Studying business law
There are some aspects unique to studying business law subjects, such as using precedent cases and legislation. However, the fundamentals for writing are the same as other academic subjects, that is, a well-structured text leading the reader through a discussion of a particular problem or issue.
Business law studies require you to read, understand and use both primary and secondary legal resources.
Primary sources of law are authoritative publications of law produced by law-making bodies:
- legislation enacted by Parliament: (e.g. Wrongs Act 1958 (Vic))
- cases decided by courts e.g.(Donoghue v Stevenson  AC 562), and
- delegated legislation made by government departments and other statutory authorities (e.g. Road Safety Road Rules 2009 (Vic)).
Secondary sources of law are materials that comment on the primary sources of law, such as:
- journal articles, and
- legal dictionaries and encyclopaedias.
In addition to exams, there may be a variety of assessment tasks you will complete in your business law subjects, including:
- written essays
- problem solving tasks.
Writing in business law subjects is formal and structured. You need to be guided by your assessment task instructions and criteria about how to approach and complete the task. It is beneficial to refer back to the task instructions a number of times during your research and writing, so that you remain clear about the set task.
Always consult your unit, lecturer, or tutor regarding specific requirements for your work including referencing styles and use of headings.
Do not give a summary of the problem facts or legal issue in your response unless instructed to – you have limited words and your response must be relevant to the set task. The problem facts should become evident as you use them to discuss how the law applies to them.
Often there will be facts missing which you should identify. Make reasonable assumptions about what those missing facts are and apply the law to any missing facts you identify. You may also need to discuss the varying outcomes for different missing facts.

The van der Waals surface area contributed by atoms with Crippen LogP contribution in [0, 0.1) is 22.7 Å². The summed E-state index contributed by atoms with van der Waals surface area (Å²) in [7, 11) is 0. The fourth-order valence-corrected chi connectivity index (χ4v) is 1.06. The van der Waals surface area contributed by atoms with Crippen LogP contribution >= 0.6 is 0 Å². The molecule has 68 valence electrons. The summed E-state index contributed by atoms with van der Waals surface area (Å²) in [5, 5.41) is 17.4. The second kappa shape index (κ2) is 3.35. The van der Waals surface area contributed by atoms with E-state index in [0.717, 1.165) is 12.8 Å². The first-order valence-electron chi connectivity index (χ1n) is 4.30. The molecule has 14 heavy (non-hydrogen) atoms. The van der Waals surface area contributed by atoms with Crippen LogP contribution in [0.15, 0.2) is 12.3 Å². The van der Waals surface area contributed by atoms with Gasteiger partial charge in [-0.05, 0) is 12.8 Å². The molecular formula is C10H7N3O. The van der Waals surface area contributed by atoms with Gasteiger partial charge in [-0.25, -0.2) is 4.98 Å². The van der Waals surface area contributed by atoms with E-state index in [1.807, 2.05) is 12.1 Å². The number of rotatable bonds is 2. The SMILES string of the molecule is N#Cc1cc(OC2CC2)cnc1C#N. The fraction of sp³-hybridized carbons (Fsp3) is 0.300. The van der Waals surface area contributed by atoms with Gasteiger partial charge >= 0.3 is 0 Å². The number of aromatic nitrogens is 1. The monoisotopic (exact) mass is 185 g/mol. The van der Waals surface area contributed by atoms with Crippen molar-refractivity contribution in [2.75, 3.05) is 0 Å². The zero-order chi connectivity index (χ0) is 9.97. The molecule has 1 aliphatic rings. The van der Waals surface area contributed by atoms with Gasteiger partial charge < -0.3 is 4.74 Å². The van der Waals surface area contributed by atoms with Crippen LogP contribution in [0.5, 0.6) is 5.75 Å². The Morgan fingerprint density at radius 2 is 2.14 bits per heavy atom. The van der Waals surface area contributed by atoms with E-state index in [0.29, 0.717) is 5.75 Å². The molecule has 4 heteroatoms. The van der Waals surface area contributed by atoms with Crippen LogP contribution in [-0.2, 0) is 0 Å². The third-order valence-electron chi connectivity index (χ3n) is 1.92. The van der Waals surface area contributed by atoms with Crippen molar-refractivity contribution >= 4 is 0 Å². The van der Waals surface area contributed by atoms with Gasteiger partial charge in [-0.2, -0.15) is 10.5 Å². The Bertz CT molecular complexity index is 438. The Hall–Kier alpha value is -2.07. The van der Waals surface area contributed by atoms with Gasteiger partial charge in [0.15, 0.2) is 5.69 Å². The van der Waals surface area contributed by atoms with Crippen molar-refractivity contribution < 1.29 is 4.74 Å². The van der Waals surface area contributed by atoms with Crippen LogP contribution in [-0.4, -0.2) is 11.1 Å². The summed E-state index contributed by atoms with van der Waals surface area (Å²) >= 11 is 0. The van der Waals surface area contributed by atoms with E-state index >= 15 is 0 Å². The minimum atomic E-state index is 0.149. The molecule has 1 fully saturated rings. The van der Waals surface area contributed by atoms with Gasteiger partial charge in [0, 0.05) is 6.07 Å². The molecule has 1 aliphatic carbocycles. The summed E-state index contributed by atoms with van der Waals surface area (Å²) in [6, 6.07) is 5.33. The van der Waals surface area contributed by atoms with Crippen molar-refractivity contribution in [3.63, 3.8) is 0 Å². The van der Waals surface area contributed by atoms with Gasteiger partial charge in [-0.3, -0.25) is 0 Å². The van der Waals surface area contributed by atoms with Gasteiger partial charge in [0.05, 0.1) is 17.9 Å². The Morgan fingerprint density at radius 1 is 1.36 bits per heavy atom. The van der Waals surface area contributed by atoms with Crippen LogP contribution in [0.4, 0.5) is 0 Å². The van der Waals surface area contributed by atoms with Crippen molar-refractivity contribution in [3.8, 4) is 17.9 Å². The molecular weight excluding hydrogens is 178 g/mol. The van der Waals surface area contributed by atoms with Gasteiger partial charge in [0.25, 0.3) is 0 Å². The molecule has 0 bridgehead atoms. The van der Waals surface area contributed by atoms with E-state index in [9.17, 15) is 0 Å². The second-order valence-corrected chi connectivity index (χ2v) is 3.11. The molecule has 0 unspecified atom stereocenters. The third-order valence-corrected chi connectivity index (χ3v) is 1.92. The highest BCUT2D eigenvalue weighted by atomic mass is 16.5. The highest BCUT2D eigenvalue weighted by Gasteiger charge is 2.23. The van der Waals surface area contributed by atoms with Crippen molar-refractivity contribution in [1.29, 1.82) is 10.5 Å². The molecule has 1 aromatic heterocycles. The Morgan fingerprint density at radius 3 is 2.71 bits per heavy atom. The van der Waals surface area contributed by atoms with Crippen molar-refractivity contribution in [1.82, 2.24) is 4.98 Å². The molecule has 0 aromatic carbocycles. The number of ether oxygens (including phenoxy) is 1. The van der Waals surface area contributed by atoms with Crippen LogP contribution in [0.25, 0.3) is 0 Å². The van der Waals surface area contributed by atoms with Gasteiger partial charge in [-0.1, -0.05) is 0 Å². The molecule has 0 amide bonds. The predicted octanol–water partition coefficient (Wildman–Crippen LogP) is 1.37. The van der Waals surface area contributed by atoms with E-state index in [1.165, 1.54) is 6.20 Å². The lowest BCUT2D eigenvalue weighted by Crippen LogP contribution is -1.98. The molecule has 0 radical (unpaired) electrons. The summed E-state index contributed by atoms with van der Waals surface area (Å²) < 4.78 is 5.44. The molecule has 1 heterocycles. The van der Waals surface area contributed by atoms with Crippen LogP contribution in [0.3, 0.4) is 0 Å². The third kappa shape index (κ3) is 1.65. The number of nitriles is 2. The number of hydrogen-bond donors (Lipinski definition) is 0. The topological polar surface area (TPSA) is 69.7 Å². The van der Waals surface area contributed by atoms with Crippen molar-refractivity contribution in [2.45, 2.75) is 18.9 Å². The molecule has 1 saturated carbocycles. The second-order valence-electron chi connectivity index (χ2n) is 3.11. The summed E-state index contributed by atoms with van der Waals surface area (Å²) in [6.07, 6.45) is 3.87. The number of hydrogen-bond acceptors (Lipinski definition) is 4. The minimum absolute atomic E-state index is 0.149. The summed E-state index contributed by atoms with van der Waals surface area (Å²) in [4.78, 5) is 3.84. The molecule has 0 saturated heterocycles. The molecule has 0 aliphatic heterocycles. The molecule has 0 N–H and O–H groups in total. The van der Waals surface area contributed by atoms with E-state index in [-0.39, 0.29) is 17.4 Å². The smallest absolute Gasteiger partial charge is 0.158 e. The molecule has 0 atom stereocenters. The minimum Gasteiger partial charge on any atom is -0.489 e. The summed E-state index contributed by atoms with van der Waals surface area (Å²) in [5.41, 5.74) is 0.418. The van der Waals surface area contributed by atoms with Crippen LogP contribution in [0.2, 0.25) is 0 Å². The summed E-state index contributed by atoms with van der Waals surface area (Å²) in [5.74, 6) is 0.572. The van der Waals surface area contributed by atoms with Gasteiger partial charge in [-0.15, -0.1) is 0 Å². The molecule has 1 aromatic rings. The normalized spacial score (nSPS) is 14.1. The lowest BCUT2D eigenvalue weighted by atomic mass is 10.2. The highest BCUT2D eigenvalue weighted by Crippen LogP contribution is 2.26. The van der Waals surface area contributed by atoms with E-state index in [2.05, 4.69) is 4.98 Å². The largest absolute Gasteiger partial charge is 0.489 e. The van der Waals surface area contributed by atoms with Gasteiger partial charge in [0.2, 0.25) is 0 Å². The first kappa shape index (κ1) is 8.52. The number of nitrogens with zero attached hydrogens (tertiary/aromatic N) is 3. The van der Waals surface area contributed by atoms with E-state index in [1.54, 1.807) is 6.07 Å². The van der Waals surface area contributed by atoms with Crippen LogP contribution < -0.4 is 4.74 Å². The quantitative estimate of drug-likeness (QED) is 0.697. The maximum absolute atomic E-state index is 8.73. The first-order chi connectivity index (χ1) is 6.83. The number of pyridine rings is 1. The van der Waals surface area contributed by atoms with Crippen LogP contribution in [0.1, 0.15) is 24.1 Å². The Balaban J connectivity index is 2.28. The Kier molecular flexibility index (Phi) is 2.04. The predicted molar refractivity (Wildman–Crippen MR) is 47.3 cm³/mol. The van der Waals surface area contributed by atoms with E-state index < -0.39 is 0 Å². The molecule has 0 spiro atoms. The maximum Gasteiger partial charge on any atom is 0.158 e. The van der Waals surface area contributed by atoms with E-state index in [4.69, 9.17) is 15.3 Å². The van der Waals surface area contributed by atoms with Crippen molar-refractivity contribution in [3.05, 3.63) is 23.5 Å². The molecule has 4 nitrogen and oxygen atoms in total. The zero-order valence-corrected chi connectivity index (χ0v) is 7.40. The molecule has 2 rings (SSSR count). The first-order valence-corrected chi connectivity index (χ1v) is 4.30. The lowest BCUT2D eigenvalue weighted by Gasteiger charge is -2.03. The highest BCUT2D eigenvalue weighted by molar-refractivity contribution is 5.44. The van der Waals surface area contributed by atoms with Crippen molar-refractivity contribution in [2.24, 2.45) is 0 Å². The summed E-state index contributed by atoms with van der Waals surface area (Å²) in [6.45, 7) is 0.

You will need to critically analyse the problem facts in order to apply relevant legal principles. Sometimes the issue may be obvious in the problem. You should still analyse the key problem facts to then demonstrate and apply the relevant legal principles in your response. Always answer the question and stick to the task requirements.
Sometimes you may have a question with contentious or ambiguous problems. In this case it is very important to analyse the issues involved in the problem facts to determine how legal principles apply. You might be surprised once you start to think of the issue from different points of view, it may be less obvious than you first thought.
There is no one correct way of responding to legal problem assignments. However, the method you use to organise your response must address the set question, and always involve a discussion of the law in relation to the facts – i.e., applying the law to the facts of the problem. Essay tasks similarly require you to discuss and apply precedent cases and legislation to a specific question, as appropriate.
The following Law Research and Writing Skills section outlines how you should approach legal writing and provides a range of resources for you to use and an example for you to consider.
Expectations may vary between business law units so it is important to be clear on the writing requirements of each assessment task. If in doubt, please consult your lecturer.